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Klamath-Siskiyou eNews, Issue 91

Klamath-Siskiyou eNews, Issue 91
June 21, 2006 (Happy Summer!)

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In this Issue:

Unprecedented Roadless Forest Sold on the Siskiyou
Living With Lions Presentations - Tomorrow in Medford!
Celebrate Wilderness Week with KS Wild
Legal News: Supreme Court Rules on Clean Water Act

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Unprecedented Roadless Forest Sold on the Siskiyou

Forest Service ignores request from Governor to keep its promise

On June 9th, the Forest Service auctioned off the first roadless forest since the popular Roadless Area Conservation Rule was approved in 2001. The Mike's Gulch roadless logging sale would cut into Oregon's largest Inventoried Roadless Area: the 105,000-acre South Kalmiopsis. Silver Creek Timber was the high bidder and received Mike's Gulch for a pittance: $32.05 per thousand board feet (that is cheaper than firewood!). The Blackberry roadless logging sale is scheduled for auction later this summer.

Hours after the auction, Governor Ted Kulongoski announced he would file for a temporary restraining order in the Federal District Court in San Francisco to stop the federal government from proceeding with the Mike's Gulch roadless sale in the Siskiyou National Forest. Governor Kulongoski said the auction would foreclose his ability to influence the management of Oregon's unroaded national forests when he petitions the federal government later this year.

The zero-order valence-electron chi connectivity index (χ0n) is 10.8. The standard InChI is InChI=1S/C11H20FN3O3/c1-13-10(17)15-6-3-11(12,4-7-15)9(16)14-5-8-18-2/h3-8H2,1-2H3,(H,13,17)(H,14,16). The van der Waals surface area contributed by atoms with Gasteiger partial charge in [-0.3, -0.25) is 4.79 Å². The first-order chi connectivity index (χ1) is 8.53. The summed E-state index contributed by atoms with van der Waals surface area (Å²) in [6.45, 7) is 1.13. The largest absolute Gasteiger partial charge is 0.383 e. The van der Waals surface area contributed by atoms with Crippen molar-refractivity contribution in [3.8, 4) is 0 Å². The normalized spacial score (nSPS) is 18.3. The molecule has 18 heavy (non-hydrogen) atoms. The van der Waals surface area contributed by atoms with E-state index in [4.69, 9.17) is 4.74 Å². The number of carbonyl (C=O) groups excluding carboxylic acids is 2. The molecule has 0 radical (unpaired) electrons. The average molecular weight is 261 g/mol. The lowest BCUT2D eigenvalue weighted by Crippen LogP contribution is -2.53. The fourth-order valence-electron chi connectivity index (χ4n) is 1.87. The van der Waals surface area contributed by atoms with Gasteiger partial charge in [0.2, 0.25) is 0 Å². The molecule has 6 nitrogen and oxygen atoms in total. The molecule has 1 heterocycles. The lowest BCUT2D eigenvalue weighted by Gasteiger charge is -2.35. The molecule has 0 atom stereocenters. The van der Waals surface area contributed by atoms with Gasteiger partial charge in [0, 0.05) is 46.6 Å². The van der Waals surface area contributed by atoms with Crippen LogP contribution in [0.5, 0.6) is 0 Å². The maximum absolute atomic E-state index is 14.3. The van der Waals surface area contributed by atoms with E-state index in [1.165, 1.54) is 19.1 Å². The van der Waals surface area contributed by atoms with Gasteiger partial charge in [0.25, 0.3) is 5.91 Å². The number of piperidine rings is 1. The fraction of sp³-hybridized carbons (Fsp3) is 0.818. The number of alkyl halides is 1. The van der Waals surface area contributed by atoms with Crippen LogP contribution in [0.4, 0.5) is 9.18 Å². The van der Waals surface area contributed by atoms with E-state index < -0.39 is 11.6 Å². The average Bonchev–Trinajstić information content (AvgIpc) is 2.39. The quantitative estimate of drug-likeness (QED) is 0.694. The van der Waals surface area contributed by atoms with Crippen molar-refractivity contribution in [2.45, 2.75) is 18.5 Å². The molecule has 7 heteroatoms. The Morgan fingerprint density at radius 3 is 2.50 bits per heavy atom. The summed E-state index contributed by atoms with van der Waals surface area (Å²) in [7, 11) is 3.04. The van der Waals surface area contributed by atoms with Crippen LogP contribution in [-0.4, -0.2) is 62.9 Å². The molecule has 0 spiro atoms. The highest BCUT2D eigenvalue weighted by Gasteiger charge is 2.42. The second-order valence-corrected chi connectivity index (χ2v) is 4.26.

In 2005, the Bush administration repealed the Roadless Rule, and replaced it with a petition process for governors to request the protections in their state. Governor Kulongoski is preparing a federal petition and has been clear he wants to protect the 1.9 million acres of roadless areas in Oregon. The Bush administration promised that roadless areas would have interim protections while states pursue the petition process, "We are providing interim protection to roadless areas, pending the development of state-specific rules provided for in our 2005 rulemaking (Undersecretary Mark Rey in a letter to the NYT, 9/15/05)."

This disingenuous action on the part of the Forest Service has prompted broad response from elected officials and the public, all requesting that the government keep its promise of interim protections and cancel these roadless sales. The auction has prompted newspapers across the country to speak out, including a June 19 New York Times editorial stating, "The administration broke that promise [interim protections] earlier this month when it took bids of a logging project in Oregon's Rogue River-Siskiyou national Forest," then suggested that Mark Rey, "would be well advised to reconsider his strategy, beginning with a cancellation of the Oregon sale."